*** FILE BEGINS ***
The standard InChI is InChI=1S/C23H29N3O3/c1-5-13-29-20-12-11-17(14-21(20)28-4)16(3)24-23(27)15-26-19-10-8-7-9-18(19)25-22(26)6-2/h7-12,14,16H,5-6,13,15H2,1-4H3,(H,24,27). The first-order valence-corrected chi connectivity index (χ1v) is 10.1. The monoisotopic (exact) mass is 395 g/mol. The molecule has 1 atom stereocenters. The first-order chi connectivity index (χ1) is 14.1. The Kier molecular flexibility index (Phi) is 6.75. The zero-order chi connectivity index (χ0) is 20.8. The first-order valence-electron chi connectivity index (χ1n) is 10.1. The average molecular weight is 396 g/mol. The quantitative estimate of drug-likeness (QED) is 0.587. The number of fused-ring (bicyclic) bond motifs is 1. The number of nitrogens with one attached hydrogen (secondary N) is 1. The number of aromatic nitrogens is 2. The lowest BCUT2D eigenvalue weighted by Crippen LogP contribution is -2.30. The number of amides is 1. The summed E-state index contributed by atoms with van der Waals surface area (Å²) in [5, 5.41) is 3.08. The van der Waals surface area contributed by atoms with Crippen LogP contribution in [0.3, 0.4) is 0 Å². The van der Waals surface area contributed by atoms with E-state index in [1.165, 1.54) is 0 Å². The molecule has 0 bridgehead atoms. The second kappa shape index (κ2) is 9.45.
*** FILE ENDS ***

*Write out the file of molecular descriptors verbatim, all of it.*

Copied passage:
The standard InChI is InChI=1S/C23H29N3O3/c1-5-13-29-20-12-11-17(14-21(20)28-4)16(3)24-23(27)15-26-19-10-8-7-9-18(19)25-22(26)6-2/h7-12,14,16H,5-6,13,15H2,1-4H3,(H,24,27). The first-order valence-corrected chi connectivity index (χ1v) is 10.1. The monoisotopic (exact) mass is 395 g/mol. The molecule has 1 atom stereocenters. The first-order chi connectivity index (χ1) is 14.1. The Kier molecular flexibility index (Phi) is 6.75. The zero-order chi connectivity index (χ0) is 20.8. The first-order valence-electron chi connectivity index (χ1n) is 10.1. The average molecular weight is 396 g/mol. The quantitative estimate of drug-likeness (QED) is 0.587. The number of fused-ring (bicyclic) bond motifs is 1. The number of nitrogens with one attached hydrogen (secondary N) is 1. The number of aromatic nitrogens is 2. The lowest BCUT2D eigenvalue weighted by Crippen LogP contribution is -2.30. The number of amides is 1. The summed E-state index contributed by atoms with van der Waals surface area (Å²) in [5, 5.41) is 3.08. The van der Waals surface area contributed by atoms with Crippen LogP contribution in [0.3, 0.4) is 0 Å². The van der Waals surface area contributed by atoms with E-state index in [1.165, 1.54) is 0 Å². The molecule has 0 bridgehead atoms. The second kappa shape index (κ2) is 9.45.